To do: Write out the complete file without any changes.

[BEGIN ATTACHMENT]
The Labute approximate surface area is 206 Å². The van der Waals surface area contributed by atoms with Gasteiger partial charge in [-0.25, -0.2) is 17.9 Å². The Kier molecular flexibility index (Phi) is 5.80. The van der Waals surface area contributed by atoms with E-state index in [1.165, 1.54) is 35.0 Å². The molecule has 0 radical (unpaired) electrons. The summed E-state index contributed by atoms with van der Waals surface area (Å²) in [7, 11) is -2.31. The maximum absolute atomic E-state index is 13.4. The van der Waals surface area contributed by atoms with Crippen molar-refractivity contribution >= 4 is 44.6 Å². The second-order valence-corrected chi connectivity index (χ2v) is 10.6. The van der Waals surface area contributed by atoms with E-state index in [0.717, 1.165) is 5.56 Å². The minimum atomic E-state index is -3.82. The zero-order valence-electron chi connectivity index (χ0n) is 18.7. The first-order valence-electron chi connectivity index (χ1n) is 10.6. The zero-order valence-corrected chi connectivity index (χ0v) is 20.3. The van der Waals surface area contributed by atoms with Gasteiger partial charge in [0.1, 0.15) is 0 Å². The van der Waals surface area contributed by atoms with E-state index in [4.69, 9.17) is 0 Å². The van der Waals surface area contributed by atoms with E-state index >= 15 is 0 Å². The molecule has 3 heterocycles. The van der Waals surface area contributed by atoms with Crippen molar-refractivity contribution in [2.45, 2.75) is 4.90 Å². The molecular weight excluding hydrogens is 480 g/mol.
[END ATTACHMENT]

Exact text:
The Labute approximate surface area is 206 Å². The van der Waals surface area contributed by atoms with Gasteiger partial charge in [-0.25, -0.2) is 17.9 Å². The Kier molecular flexibility index (Phi) is 5.80. The van der Waals surface area contributed by atoms with E-state index in [1.165, 1.54) is 35.0 Å². The molecule has 0 radical (unpaired) electrons. The summed E-state index contributed by atoms with van der Waals surface area (Å²) in [7, 11) is -2.31. The maximum absolute atomic E-state index is 13.4. The van der Waals surface area contributed by atoms with Crippen molar-refractivity contribution >= 4 is 44.6 Å². The second-order valence-corrected chi connectivity index (χ2v) is 10.6. The van der Waals surface area contributed by atoms with E-state index in [0.717, 1.165) is 5.56 Å². The minimum atomic E-state index is -3.82. The zero-order valence-electron chi connectivity index (χ0n) is 18.7. The first-order valence-electron chi connectivity index (χ1n) is 10.6. The zero-order valence-corrected chi connectivity index (χ0v) is 20.3. The van der Waals surface area contributed by atoms with Gasteiger partial charge in [0.1, 0.15) is 0 Å². The van der Waals surface area contributed by atoms with E-state index in [4.69, 9.17) is 0 Å². The van der Waals surface area contributed by atoms with E-state index >= 15 is 0 Å². The molecule has 3 heterocycles. The van der Waals surface area contributed by atoms with Crippen molar-refractivity contribution in [2.45, 2.75) is 4.90 Å². The molecular weight excluding hydrogens is 480 g/mol.